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January 25, 2002


The opinion of the court was delivered by: VICTOR Marrero, United States District Judge.


Defendant Michael Berger (hereinafter "Berger") pled guilty on November 27, 2000 to one count of a two-count information charging securities fraud in violation of § 10(b) of the Securities Exchange Act of 1934, codified at 15 U.S.C. § 78j (b). On September 24, 2001, Berger filed a motion to withdraw his guilty plea, arguing, inter alia, that at the time he entered his guilty plea: (1) he lacked the capacity to voluntarily, knowingly and intelligently plead guilty; (2) the Court failed to conduct a sufficient inquiry into his alleged mental condition and its impact on his competence to plead; (3) he was provided ineffective assistance of counsel; and (4) his plea agreement with the Government contained a material misstatement of the fine range applicable to the charged offense. Oral argument in connection with the motion was heard on January 3, 2002. For the reasons set forth below, Berger's motion is denied.



Michael Berger was born on November 13, 1971 in London, England and grew up in Salzburg, Austria. (See Forensic Psychological Report of Dr. Sanford L. Drob, dated October 4, 2000 (hereinafter "Drob's Report"), at 7.) From 1990 to 1993, Berger studied macroeconomics at Johannes Kepler University in Linz, Austria. (Id. at 9.) In 1993, he left the university and came to New York to work for Financial Asset Management, Inc. (hereinafter "FAM"), a securities broker-dealer which maintained its headquarters in Columbus, Ohio. (Id.)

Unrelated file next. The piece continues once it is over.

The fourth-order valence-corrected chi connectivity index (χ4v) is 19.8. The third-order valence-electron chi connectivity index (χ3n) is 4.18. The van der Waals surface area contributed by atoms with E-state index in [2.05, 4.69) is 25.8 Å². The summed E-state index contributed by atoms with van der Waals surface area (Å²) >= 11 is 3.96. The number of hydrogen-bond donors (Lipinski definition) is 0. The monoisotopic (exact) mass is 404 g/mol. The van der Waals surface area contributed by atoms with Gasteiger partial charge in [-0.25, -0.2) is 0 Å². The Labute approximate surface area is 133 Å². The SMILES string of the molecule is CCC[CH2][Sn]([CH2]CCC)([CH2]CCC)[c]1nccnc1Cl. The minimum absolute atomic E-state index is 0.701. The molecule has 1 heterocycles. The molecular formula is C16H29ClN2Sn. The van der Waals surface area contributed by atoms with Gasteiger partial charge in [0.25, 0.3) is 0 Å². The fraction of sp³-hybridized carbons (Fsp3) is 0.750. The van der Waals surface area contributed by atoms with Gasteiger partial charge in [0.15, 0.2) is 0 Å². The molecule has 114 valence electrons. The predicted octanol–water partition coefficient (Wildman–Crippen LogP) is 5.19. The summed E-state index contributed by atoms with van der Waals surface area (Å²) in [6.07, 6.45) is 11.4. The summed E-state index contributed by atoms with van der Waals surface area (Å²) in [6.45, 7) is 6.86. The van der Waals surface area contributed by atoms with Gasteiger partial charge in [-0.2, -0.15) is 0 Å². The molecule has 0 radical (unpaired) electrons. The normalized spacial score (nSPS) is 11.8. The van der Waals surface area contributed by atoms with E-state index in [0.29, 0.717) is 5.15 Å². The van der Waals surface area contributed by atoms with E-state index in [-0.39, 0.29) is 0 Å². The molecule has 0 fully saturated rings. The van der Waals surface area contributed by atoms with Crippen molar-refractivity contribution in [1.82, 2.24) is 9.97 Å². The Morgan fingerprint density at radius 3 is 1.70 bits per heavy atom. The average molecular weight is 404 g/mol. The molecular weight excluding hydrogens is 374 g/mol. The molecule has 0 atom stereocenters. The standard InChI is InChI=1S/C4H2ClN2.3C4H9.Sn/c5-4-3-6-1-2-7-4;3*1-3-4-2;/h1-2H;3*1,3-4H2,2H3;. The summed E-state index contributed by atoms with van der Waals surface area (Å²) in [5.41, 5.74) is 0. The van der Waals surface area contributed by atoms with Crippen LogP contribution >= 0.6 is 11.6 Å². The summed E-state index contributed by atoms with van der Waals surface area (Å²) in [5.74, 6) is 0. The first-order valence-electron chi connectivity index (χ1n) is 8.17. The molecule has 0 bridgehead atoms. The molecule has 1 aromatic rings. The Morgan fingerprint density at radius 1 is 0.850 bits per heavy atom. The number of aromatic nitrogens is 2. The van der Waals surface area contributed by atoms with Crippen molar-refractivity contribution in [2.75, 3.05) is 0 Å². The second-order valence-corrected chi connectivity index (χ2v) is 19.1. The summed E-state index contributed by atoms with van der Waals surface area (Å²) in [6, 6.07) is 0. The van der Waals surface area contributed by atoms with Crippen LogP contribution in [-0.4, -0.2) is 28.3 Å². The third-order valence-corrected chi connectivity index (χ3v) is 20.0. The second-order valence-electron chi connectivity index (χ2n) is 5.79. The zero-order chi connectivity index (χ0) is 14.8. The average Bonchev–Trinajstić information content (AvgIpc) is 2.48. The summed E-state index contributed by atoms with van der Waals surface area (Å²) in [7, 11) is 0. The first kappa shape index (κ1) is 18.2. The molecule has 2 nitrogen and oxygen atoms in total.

In August 1995, Berger, then 24 years old, established an investment company named the Manhattan Investment Fund Limited (hereinafter the "Hedge Fund"). (See United States v. Michael Berger, Information 00 Cr. 877, filed August 23, 2000 (hereinafter the "Information"), ¶ 4.) Berger served as one of three directors of the Hedge Fund. (Id. ¶ 3.) Berger managed the day-to-day operations of the Hedge Fund through Manhattan Capital Management, Inc. (hereinafter "MCM"), an investment company of which Berger was the President, Secretary and one hundred percent shareholder. (See Information ¶ 3 and Presentence Investigation Report, United States v. Michael Berger, Probation Office, United States District Court, Southern District of New York, dated April 18, 2001 (hereinafter the "PSR"), ¶¶ 7-11.) MCM had approximately six employees and maintained its headquarters at 410 Park Avenue, New York, New York. (Information ¶¶ 2, 3.)


In April 2000, Berger retained the law firm of Morvillo, Abramowitz, Grand, Iason & Silberberg, P.C. (hereinafter "Morvillo"). Paul Grand, Esq. (hereinafter "Grand"), and Sara Mogulescu, Esq. (hereinafter "Mogulescu"), served as Berger's primary counsel. Allegedly acting upon Grand's advice, Berger continued meeting with representatives from the USAO and the SEC. In spite of Berger's attempts to cooperate, the Government declined to enter into a cooperation agreement with him.